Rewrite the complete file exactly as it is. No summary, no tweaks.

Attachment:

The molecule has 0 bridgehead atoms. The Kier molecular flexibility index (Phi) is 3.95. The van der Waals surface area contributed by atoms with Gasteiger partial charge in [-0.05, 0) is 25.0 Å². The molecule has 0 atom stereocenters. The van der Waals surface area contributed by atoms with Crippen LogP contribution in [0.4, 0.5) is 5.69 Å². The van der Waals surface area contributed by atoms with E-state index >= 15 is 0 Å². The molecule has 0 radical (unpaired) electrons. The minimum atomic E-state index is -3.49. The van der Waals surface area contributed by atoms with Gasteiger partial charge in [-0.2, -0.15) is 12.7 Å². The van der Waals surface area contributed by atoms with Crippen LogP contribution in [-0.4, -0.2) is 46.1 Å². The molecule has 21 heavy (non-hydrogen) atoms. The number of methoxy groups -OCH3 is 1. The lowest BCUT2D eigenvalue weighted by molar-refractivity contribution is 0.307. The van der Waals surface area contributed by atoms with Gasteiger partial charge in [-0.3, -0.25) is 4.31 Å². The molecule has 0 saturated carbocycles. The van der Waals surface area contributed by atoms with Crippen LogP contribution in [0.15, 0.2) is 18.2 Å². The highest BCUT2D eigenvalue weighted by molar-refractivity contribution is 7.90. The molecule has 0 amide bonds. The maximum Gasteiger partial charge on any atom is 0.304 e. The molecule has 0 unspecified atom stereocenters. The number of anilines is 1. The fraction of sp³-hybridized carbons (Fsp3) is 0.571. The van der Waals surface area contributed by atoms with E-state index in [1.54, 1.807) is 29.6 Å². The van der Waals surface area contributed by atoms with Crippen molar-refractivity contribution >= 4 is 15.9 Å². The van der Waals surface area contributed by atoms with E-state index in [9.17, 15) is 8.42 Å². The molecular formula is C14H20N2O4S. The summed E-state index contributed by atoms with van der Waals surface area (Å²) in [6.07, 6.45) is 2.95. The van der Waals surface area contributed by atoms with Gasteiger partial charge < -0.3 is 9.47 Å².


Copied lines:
The molecule has 0 bridgehead atoms. The Kier molecular flexibility index (Phi) is 3.95. The van der Waals surface area contributed by atoms with Gasteiger partial charge in [-0.05, 0) is 25.0 Å². The molecule has 0 atom stereocenters. The van der Waals surface area contributed by atoms with Crippen LogP contribution in [0.4, 0.5) is 5.69 Å². The van der Waals surface area contributed by atoms with E-state index >= 15 is 0 Å². The molecule has 0 radical (unpaired) electrons. The minimum atomic E-state index is -3.49. The van der Waals surface area contributed by atoms with Gasteiger partial charge in [-0.2, -0.15) is 12.7 Å². The van der Waals surface area contributed by atoms with Crippen LogP contribution in [-0.4, -0.2) is 46.1 Å². The molecule has 21 heavy (non-hydrogen) atoms. The number of methoxy groups -OCH3 is 1. The lowest BCUT2D eigenvalue weighted by molar-refractivity contribution is 0.307. The van der Waals surface area contributed by atoms with Gasteiger partial charge in [-0.3, -0.25) is 4.31 Å². The molecule has 0 saturated carbocycles. The van der Waals surface area contributed by atoms with Crippen LogP contribution in [0.15, 0.2) is 18.2 Å². The highest BCUT2D eigenvalue weighted by molar-refractivity contribution is 7.90. The molecule has 0 amide bonds. The maximum Gasteiger partial charge on any atom is 0.304 e. The molecule has 0 unspecified atom stereocenters. The number of anilines is 1. The fraction of sp³-hybridized carbons (Fsp3) is 0.571. The van der Waals surface area contributed by atoms with E-state index in [1.54, 1.807) is 29.6 Å². The van der Waals surface area contributed by atoms with Crippen molar-refractivity contribution >= 4 is 15.9 Å². The van der Waals surface area contributed by atoms with E-state index in [9.17, 15) is 8.42 Å². The molecular formula is C14H20N2O4S. The summed E-state index contributed by atoms with van der Waals surface area (Å²) in [6.07, 6.45) is 2.95. The van der Waals surface area contributed by atoms with Gasteiger partial charge < -0.3 is 9.47 Å².